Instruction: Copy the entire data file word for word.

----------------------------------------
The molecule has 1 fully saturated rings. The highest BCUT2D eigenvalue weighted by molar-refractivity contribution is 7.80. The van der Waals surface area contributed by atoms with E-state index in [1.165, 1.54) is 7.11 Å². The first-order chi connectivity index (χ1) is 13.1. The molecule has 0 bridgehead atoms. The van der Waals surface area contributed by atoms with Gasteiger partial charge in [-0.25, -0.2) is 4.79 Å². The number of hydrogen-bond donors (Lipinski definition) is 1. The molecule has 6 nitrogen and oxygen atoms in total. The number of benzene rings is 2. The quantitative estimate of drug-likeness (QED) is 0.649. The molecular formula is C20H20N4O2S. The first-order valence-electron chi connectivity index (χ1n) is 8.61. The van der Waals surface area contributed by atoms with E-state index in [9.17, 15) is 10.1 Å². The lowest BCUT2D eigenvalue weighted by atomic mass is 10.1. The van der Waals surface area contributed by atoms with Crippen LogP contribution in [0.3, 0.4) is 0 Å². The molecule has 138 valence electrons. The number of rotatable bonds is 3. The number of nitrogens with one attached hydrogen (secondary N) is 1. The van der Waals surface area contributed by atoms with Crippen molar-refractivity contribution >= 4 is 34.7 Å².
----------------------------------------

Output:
The molecule has 1 fully saturated rings. The highest BCUT2D eigenvalue weighted by molar-refractivity contribution is 7.80. The van der Waals surface area contributed by atoms with E-state index in [1.165, 1.54) is 7.11 Å². The first-order chi connectivity index (χ1) is 13.1. The molecule has 0 bridgehead atoms. The van der Waals surface area contributed by atoms with Gasteiger partial charge in [-0.25, -0.2) is 4.79 Å². The number of hydrogen-bond donors (Lipinski definition) is 1. The molecule has 6 nitrogen and oxygen atoms in total. The number of benzene rings is 2. The quantitative estimate of drug-likeness (QED) is 0.649. The molecular formula is C20H20N4O2S. The first-order valence-electron chi connectivity index (χ1n) is 8.61. The van der Waals surface area contributed by atoms with E-state index in [9.17, 15) is 10.1 Å². The lowest BCUT2D eigenvalue weighted by atomic mass is 10.1. The van der Waals surface area contributed by atoms with Crippen LogP contribution in [0.3, 0.4) is 0 Å². The molecule has 138 valence electrons. The number of rotatable bonds is 3. The number of nitrogens with one attached hydrogen (secondary N) is 1. The van der Waals surface area contributed by atoms with Crippen molar-refractivity contribution >= 4 is 34.7 Å².